The Buzz

Annie Hall and Sino-African Trade Ties

In the proverbial game of economic dodgeball, America usually picks Africa last. Increasingly though, the Chinese are noting and capitalizing on what they see as a missed U.S. trade opportunity with the world's second-largest continent.

Trade ties between Africa and China are exploding (projections for 2013 estimate a possible 25% increase on already-exponential rates), and China is increasingly hopeful of using the blooming economic relationship to cement the yuan as an African reserve currency. According to Simone Foxman reporting for Quartz, "20% of African central banks’ assets could be denominated in yuan by 2020." Foxman reports that in 2012, the volume of trade between Africa and China hit $198.5 billion dollars. For those keeping score, U.S.-African trade ties lagged $89.6 billion behind that.

Between now and that 2020 crest, it's thought that the endearingly named "dim sum bonds," first issued by the China Development Bank in 2007, may soon be issued by some of the more liquid African economies such as Nigeria and South Africa. (Smile, and note the regrettably named "Dim Sum Looks Tasty for Africa" Reuters piece this week.) The Chinese see African issuance of the yuan-dominated debt as the next logical step in the flourishing economic relationship.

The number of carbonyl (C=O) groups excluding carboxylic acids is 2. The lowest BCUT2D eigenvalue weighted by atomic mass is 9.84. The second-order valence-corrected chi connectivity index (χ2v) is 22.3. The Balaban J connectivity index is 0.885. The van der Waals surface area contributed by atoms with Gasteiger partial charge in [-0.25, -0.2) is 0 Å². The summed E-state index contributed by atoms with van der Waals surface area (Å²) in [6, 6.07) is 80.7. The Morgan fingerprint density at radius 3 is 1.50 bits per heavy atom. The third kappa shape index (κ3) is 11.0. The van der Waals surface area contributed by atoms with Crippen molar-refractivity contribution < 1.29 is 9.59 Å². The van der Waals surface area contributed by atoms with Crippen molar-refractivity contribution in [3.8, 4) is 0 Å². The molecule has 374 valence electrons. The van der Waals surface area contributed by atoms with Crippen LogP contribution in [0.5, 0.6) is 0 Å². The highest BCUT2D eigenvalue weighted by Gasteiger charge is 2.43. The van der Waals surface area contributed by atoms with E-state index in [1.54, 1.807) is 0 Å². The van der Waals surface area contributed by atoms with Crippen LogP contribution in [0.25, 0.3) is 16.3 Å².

Sarah Baynton-Glen, an analyst for Standard Chartered following these economic trends, explained, “For African issuers looking to finance capital expenditure plans, issuing bonds denominated in the yuan provides access to a new investor base, enables expansion of existing financing channels, and offers a lower cost of financing than do bonds available from other international capital markets."

It seems the Chinese have compelling reasons to be interested in Africa, but how do Africans feel about this unlikely partnership? While some consider China a welcome counterbalance to Western influence, others feel the Chinese are exploiting Africa's natural resources, a sentiment Chinese president Xi attempted to quell on his recent African tour. That said, African demand for cheap Chinese imports does suggest a mutually beneficial relationship.

Maybe Alvy Singer said it best in Annie Hall: "A relationship is like a shark. It has to constantly move forward, or it dies." And it seems for the moment, this new and unlikely pairing is swimming upstream.